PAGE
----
What is it?
A contagious disease in dogs caused by a specific Influenza virus.  Unlike the human Influenza it is not seasonal and can cause disease all year round.
Pets suspected of having Canine influenza should not be allowed into the hospital’s waiting room.  These patients must wait outside and shown directly into an exam room to avoid contamination.
Who is susceptible to it?
Dogs of any breed and age.  Canine Influenza is most likely to spread in facilities where dogs are housed together and where there is a high turnover of dogs in and out of a facility.
How does it spread?
By direct contact with respiratory secretions from infected dogs, by contact with contaminated objects, and by people moving between infected and uninfected dogs.  Infected dogs shed the virus in their respiratory secretions 7 to 10 days, during which time the dog is contagious to other dogs.  Therefore, dog owners whose dogs are coughing or showing signs of respiratory disease should not participate in activities or bring their dogs to facilities where other dogs can be exposed to the virus for 14 days.  Clothing, equipment, surfaces and hands should be washed and disinfected after exposure to dogs showing signs of respiratory disease.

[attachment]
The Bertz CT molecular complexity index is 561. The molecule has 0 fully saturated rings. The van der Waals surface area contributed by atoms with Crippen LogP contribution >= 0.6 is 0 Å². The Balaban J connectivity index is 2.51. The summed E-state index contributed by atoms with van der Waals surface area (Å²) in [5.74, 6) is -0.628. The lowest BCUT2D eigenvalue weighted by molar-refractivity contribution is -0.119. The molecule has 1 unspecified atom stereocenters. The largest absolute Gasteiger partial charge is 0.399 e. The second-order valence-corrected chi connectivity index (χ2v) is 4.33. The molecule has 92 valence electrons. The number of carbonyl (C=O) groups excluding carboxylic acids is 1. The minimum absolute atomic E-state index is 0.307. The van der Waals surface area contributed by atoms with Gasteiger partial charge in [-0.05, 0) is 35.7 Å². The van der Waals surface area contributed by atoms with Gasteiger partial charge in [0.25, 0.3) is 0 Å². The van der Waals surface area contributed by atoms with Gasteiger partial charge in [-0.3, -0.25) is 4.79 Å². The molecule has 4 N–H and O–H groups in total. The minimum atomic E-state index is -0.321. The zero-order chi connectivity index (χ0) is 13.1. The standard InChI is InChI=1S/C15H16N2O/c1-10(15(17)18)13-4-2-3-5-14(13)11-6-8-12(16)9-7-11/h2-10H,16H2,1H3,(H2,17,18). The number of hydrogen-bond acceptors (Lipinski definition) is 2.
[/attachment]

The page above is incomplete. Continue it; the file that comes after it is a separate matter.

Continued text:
Time line from exposure to signs?
Dogs usually begin to show signs of disease 3 to 7 days post exposure.
What are the symptoms?
Cough, runny nose and fever.  A small portion of dogs can develop severe disease including pneumonia and death.  80% of dogs will have a mild form of the disease.
Is there a test for it?
Yes!  Currently there are two different tests available.
  1. Two blood samples are collected (the first collected while the animal is sick and the second collected 3 weeks later) and sent out to the lab.
  2. A deep nasal swab is collected while the animal is sick and sent out to the lab.
How is it treated?
Treatment largely consists of supportive care.  This helps the dog mount an immune response.  This may include medications to make the patient more comfortable and fluids to ensure hydration.  Antibiotics may be used if a secondary bacterial pneumonia is suspected.
Cleaning the environment?
Clean the affected areas with bleach 1:30 dilution.
Is there a vaccine?
Yes!  The vaccine (Killed) may not prevent infection, but the severity and duration of clinical signs are reduced.  Dogs that would benefit from this vaccine include dogs that are already receiving a kennel cough vaccine.  The vaccine is given by injection and requires two doses 4 weeks apart with yearly boosters.
Risk for humans?
To date, there is no evidence of transmission of Canine Influenza from dogs to people.
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